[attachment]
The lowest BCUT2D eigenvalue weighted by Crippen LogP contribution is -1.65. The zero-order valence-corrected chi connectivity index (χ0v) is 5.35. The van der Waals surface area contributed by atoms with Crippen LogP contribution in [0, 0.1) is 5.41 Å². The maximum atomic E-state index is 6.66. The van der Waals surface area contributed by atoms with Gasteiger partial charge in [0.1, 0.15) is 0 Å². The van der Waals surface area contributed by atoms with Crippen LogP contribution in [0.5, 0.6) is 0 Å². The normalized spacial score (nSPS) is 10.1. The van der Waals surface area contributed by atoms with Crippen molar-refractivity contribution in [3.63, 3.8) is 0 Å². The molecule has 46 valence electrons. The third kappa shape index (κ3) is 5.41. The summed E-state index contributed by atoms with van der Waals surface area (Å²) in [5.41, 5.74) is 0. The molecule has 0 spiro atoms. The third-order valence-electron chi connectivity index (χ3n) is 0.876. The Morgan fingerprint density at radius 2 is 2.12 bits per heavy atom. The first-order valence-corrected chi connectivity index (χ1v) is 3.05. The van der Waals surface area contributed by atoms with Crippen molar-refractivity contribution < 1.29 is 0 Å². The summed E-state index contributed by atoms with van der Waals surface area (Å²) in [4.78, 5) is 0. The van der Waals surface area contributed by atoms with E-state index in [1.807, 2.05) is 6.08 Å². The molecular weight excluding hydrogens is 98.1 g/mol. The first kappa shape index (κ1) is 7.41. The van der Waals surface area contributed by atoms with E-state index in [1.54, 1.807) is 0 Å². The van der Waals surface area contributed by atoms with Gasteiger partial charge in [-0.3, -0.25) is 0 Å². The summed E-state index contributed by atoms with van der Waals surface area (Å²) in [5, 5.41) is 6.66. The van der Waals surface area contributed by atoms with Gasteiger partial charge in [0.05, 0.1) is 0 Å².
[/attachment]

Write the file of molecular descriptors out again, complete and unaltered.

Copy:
The lowest BCUT2D eigenvalue weighted by Crippen LogP contribution is -1.65. The zero-order valence-corrected chi connectivity index (χ0v) is 5.35. The van der Waals surface area contributed by atoms with Crippen LogP contribution in [0, 0.1) is 5.41 Å². The maximum atomic E-state index is 6.66. The van der Waals surface area contributed by atoms with Gasteiger partial charge in [0.1, 0.15) is 0 Å². The van der Waals surface area contributed by atoms with Crippen LogP contribution in [0.5, 0.6) is 0 Å². The normalized spacial score (nSPS) is 10.1. The van der Waals surface area contributed by atoms with Crippen molar-refractivity contribution in [3.63, 3.8) is 0 Å². The molecule has 46 valence electrons. The third kappa shape index (κ3) is 5.41. The summed E-state index contributed by atoms with van der Waals surface area (Å²) in [5.41, 5.74) is 0. The molecule has 0 spiro atoms. The third-order valence-electron chi connectivity index (χ3n) is 0.876. The Morgan fingerprint density at radius 2 is 2.12 bits per heavy atom. The first-order valence-corrected chi connectivity index (χ1v) is 3.05. The van der Waals surface area contributed by atoms with Crippen molar-refractivity contribution < 1.29 is 0 Å². The summed E-state index contributed by atoms with van der Waals surface area (Å²) in [4.78, 5) is 0. The van der Waals surface area contributed by atoms with E-state index in [1.807, 2.05) is 6.08 Å². The molecular weight excluding hydrogens is 98.1 g/mol. The first kappa shape index (κ1) is 7.41. The van der Waals surface area contributed by atoms with E-state index in [1.54, 1.807) is 0 Å². The van der Waals surface area contributed by atoms with Gasteiger partial charge in [-0.3, -0.25) is 0 Å². The summed E-state index contributed by atoms with van der Waals surface area (Å²) in [5, 5.41) is 6.66. The van der Waals surface area contributed by atoms with Gasteiger partial charge in [0.05, 0.1) is 0 Å².